• Entertainment
  • Television

How Season 8’s Many Callbacks Are Setting the Table for the Game of Thrones Ending

8 minute read

Warning: This post contains spoilers for Game of Thrones.

Daenerys may have sworn to “break the wheel,” but it looks like Game of Thrones could be a circular story: A number of shots and plot points in the seasons 8 premiere on Sunday night mirrored similar scenes in Game of Thrones’ 2011 series premiere and other seasons.

Together, the callbacks, easter eggs and similarities signal to the audience just how little some things have changed in Westeros, even after so much death and destruction has ravaged the Kingdom in the last several years. But, at the same time, the cyclical nature of the plot reveals just how much the characters have evolved over the seasons.

The Starks, especially, have grown from an innocent, loving family into a more calculating clan. Now, presented with many of the same situations that their parents faced years before, the show asks whether they will make the same foolish decisions as their ancestors or if they can diverge from the cycle and survive.

Here are all the ways that the Season 8 premiere mirrored early episodes of the show.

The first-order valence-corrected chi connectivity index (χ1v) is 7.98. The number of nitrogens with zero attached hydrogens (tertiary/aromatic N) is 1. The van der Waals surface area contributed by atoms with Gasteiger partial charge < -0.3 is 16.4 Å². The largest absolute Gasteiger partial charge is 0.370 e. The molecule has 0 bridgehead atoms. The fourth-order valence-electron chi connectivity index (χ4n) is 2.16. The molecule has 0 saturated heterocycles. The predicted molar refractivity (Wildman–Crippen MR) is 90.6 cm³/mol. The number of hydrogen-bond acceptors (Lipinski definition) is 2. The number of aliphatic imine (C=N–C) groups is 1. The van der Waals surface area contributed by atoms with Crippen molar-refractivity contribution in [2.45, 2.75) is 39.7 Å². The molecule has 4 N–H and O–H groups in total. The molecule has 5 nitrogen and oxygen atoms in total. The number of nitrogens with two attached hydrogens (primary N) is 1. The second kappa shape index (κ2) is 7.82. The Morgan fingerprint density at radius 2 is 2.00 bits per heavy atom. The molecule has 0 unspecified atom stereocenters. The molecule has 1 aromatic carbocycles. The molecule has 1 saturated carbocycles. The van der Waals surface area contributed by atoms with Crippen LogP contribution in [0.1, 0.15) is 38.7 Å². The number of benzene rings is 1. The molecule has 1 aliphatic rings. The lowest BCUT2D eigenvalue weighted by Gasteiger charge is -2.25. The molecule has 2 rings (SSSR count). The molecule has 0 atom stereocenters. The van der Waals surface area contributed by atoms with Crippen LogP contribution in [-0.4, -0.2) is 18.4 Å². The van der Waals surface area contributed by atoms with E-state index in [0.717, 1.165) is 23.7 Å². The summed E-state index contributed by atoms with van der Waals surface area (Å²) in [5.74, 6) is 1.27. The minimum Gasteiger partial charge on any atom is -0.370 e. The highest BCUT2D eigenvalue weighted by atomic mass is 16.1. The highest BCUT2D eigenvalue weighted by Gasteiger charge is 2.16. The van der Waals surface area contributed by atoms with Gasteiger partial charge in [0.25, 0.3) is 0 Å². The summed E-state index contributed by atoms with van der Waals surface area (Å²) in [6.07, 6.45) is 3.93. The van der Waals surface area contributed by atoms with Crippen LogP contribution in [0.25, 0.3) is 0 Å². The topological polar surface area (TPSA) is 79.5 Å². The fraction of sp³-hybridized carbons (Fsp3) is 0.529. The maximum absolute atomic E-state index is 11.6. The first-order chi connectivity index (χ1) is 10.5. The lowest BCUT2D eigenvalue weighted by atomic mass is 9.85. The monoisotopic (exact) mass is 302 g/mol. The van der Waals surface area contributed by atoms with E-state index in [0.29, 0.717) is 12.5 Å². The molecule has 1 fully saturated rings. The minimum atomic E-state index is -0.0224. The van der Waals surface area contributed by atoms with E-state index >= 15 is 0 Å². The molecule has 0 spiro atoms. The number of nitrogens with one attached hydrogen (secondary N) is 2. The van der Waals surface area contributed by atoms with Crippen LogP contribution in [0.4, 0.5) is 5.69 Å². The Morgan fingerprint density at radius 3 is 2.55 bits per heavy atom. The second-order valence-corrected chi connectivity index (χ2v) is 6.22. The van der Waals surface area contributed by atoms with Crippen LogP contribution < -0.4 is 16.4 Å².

A child watches an army approach Winterfell

Season 8 of Game of Thrones began with a child running through a crowd trying to get a better view of Daenerys’ massive army approaching the Winterfell castle. The camera then pans up from the boy to Arya Stark, who back in the very first episode of Game of Thrones, jockeyed for a better position to see Robert Baratheon’s army entering Winterfell. The creators even use the same music, King Robert’s theme, for both scenes.

When Arya was a child, she was scolded for not joining the receiving line with her brothers and sister as the Baratheon army approaches. In season 8, when she’s an adult and no one can tell her what to do, she’s absent from the receiving line altogether.

Sansa, however, takes on the role of her father, repeating the same words Ned said to Robert all those years ago: “Winterfell is yours, Your Grace.” But Sansa has learned from her father’s mistakes: She’s immediately suspicious of Daenerys and offers her a cold welcome.

Jon kisses Bran on the head

When Jon left for the Wall in season 1, he said goodbye to a then-comatose Bran by kissing him on the head. The two almost met again during the raid on Craster’s Keep, but Bran decided not call out to Jon and head beyond the wall to meet the Three-Eyed Raven instead.

Bran is similarly emotionless in the scene where the two “brothers” reunite, not because he’s asleep but because he’s not really Bran anymore. Bran has become the Three-Eyed Raven and doesn’t do hugs anymore. So Jon greets him the same way he said goodbye — with a kiss on the head.

Jon and Arya hug